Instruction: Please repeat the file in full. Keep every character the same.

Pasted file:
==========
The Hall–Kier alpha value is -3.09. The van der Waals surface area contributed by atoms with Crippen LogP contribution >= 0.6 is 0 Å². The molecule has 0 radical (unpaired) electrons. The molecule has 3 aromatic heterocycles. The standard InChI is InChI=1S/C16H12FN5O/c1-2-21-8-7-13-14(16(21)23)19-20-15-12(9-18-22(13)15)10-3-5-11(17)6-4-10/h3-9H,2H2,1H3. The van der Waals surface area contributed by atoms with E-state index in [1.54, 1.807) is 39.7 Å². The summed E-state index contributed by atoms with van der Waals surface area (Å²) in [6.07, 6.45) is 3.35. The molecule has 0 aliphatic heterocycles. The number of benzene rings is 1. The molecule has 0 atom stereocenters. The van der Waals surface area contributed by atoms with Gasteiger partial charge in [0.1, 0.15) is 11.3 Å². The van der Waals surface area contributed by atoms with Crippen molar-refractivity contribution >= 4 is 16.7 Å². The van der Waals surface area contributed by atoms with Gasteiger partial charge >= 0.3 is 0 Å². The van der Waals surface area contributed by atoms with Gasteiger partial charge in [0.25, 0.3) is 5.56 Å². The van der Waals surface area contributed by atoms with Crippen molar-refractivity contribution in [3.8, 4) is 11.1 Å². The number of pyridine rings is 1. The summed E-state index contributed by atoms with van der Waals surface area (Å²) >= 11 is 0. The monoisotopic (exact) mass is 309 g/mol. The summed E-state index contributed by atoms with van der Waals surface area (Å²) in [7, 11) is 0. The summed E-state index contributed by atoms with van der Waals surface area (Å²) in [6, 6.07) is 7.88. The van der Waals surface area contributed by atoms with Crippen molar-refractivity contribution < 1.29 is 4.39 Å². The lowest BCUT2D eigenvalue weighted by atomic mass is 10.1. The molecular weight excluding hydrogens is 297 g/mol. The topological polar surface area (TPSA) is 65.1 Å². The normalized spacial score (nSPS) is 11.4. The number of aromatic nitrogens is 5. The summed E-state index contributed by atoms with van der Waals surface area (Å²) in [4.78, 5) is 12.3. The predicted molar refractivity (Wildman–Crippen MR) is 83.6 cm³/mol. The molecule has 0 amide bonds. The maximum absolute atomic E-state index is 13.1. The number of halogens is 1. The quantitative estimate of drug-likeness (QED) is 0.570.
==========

The Hall–Kier alpha value is -3.09. The van der Waals surface area contributed by atoms with Crippen LogP contribution >= 0.6 is 0 Å². The molecule has 0 radical (unpaired) electrons. The molecule has 3 aromatic heterocycles. The standard InChI is InChI=1S/C16H12FN5O/c1-2-21-8-7-13-14(16(21)23)19-20-15-12(9-18-22(13)15)10-3-5-11(17)6-4-10/h3-9H,2H2,1H3. The van der Waals surface area contributed by atoms with E-state index in [1.54, 1.807) is 39.7 Å². The summed E-state index contributed by atoms with van der Waals surface area (Å²) in [6.07, 6.45) is 3.35. The molecule has 0 aliphatic heterocycles. The number of benzene rings is 1. The molecule has 0 atom stereocenters. The van der Waals surface area contributed by atoms with Gasteiger partial charge in [0.1, 0.15) is 11.3 Å². The van der Waals surface area contributed by atoms with Crippen molar-refractivity contribution >= 4 is 16.7 Å². The van der Waals surface area contributed by atoms with Gasteiger partial charge >= 0.3 is 0 Å². The van der Waals surface area contributed by atoms with Gasteiger partial charge in [0.25, 0.3) is 5.56 Å². The van der Waals surface area contributed by atoms with Crippen molar-refractivity contribution in [3.8, 4) is 11.1 Å². The number of pyridine rings is 1. The summed E-state index contributed by atoms with van der Waals surface area (Å²) >= 11 is 0. The monoisotopic (exact) mass is 309 g/mol. The summed E-state index contributed by atoms with van der Waals surface area (Å²) in [7, 11) is 0. The summed E-state index contributed by atoms with van der Waals surface area (Å²) in [6, 6.07) is 7.88. The van der Waals surface area contributed by atoms with Crippen molar-refractivity contribution < 1.29 is 4.39 Å². The lowest BCUT2D eigenvalue weighted by atomic mass is 10.1. The molecular weight excluding hydrogens is 297 g/mol. The topological polar surface area (TPSA) is 65.1 Å². The normalized spacial score (nSPS) is 11.4. The number of aromatic nitrogens is 5. The summed E-state index contributed by atoms with van der Waals surface area (Å²) in [4.78, 5) is 12.3. The predicted molar refractivity (Wildman–Crippen MR) is 83.6 cm³/mol. The molecule has 0 amide bonds. The maximum absolute atomic E-state index is 13.1. The number of halogens is 1. The quantitative estimate of drug-likeness (QED) is 0.570.